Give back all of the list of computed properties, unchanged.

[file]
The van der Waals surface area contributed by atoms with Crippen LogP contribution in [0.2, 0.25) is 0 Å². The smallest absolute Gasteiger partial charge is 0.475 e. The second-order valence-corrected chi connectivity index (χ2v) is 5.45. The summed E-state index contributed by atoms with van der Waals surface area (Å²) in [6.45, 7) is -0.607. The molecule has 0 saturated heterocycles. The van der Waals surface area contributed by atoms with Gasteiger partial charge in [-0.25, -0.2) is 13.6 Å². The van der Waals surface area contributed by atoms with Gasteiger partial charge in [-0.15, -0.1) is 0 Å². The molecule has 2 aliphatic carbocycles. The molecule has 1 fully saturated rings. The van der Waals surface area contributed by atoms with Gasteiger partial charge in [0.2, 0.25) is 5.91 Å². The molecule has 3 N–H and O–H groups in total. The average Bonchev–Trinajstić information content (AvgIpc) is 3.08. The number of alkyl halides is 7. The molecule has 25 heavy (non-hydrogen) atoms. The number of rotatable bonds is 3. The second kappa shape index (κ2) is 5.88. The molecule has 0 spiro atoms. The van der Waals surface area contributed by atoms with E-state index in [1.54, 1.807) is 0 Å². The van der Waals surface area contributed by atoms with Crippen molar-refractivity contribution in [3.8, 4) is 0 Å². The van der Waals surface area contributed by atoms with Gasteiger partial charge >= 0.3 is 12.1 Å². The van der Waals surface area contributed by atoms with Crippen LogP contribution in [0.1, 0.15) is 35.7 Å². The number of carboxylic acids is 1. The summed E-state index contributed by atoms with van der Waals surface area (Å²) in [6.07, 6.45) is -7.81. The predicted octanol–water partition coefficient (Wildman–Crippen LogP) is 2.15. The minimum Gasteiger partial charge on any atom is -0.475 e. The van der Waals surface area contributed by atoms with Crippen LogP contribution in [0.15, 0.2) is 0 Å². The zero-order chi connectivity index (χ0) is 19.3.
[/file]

The van der Waals surface area contributed by atoms with Crippen LogP contribution in [0.2, 0.25) is 0 Å². The smallest absolute Gasteiger partial charge is 0.475 e. The second-order valence-corrected chi connectivity index (χ2v) is 5.45. The summed E-state index contributed by atoms with van der Waals surface area (Å²) in [6.45, 7) is -0.607. The molecule has 0 saturated heterocycles. The van der Waals surface area contributed by atoms with Gasteiger partial charge in [-0.25, -0.2) is 13.6 Å². The van der Waals surface area contributed by atoms with Gasteiger partial charge in [-0.15, -0.1) is 0 Å². The molecule has 2 aliphatic carbocycles. The molecule has 1 fully saturated rings. The van der Waals surface area contributed by atoms with Gasteiger partial charge in [0.2, 0.25) is 5.91 Å². The molecule has 3 N–H and O–H groups in total. The average Bonchev–Trinajstić information content (AvgIpc) is 3.08. The number of alkyl halides is 7. The molecule has 25 heavy (non-hydrogen) atoms. The number of rotatable bonds is 3. The second kappa shape index (κ2) is 5.88. The molecule has 0 spiro atoms. The van der Waals surface area contributed by atoms with E-state index in [1.54, 1.807) is 0 Å². The van der Waals surface area contributed by atoms with Crippen molar-refractivity contribution in [3.8, 4) is 0 Å². The van der Waals surface area contributed by atoms with Gasteiger partial charge >= 0.3 is 12.1 Å². The van der Waals surface area contributed by atoms with Crippen LogP contribution in [0.1, 0.15) is 35.7 Å². The number of carboxylic acids is 1. The summed E-state index contributed by atoms with van der Waals surface area (Å²) in [6.07, 6.45) is -7.81. The predicted octanol–water partition coefficient (Wildman–Crippen LogP) is 2.15. The minimum Gasteiger partial charge on any atom is -0.475 e. The van der Waals surface area contributed by atoms with Crippen LogP contribution in [0.15, 0.2) is 0 Å². The zero-order chi connectivity index (χ0) is 19.3.